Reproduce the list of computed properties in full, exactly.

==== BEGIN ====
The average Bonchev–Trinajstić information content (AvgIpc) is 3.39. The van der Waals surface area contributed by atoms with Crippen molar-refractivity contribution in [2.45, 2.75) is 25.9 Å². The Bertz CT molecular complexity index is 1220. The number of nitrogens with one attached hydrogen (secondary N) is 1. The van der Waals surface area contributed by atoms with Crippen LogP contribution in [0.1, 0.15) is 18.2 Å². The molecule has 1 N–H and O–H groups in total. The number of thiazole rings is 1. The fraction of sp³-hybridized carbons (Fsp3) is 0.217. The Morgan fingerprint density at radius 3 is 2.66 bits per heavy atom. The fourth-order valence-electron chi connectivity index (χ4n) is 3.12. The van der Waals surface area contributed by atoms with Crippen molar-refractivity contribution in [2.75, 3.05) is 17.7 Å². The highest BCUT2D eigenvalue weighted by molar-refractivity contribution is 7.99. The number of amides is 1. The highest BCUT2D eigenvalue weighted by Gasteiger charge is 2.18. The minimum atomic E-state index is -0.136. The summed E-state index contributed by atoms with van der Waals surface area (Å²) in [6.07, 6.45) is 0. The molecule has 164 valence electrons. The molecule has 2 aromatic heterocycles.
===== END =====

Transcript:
The average Bonchev–Trinajstić information content (AvgIpc) is 3.39. The van der Waals surface area contributed by atoms with Crippen molar-refractivity contribution in [2.45, 2.75) is 25.9 Å². The Bertz CT molecular complexity index is 1220. The number of nitrogens with one attached hydrogen (secondary N) is 1. The van der Waals surface area contributed by atoms with Crippen LogP contribution in [0.1, 0.15) is 18.2 Å². The molecule has 1 N–H and O–H groups in total. The number of thiazole rings is 1. The fraction of sp³-hybridized carbons (Fsp3) is 0.217. The Morgan fingerprint density at radius 3 is 2.66 bits per heavy atom. The fourth-order valence-electron chi connectivity index (χ4n) is 3.12. The van der Waals surface area contributed by atoms with Crippen molar-refractivity contribution in [2.75, 3.05) is 17.7 Å². The highest BCUT2D eigenvalue weighted by molar-refractivity contribution is 7.99. The number of amides is 1. The highest BCUT2D eigenvalue weighted by Gasteiger charge is 2.18. The minimum atomic E-state index is -0.136. The summed E-state index contributed by atoms with van der Waals surface area (Å²) in [6.07, 6.45) is 0. The molecule has 164 valence electrons. The molecule has 2 aromatic heterocycles.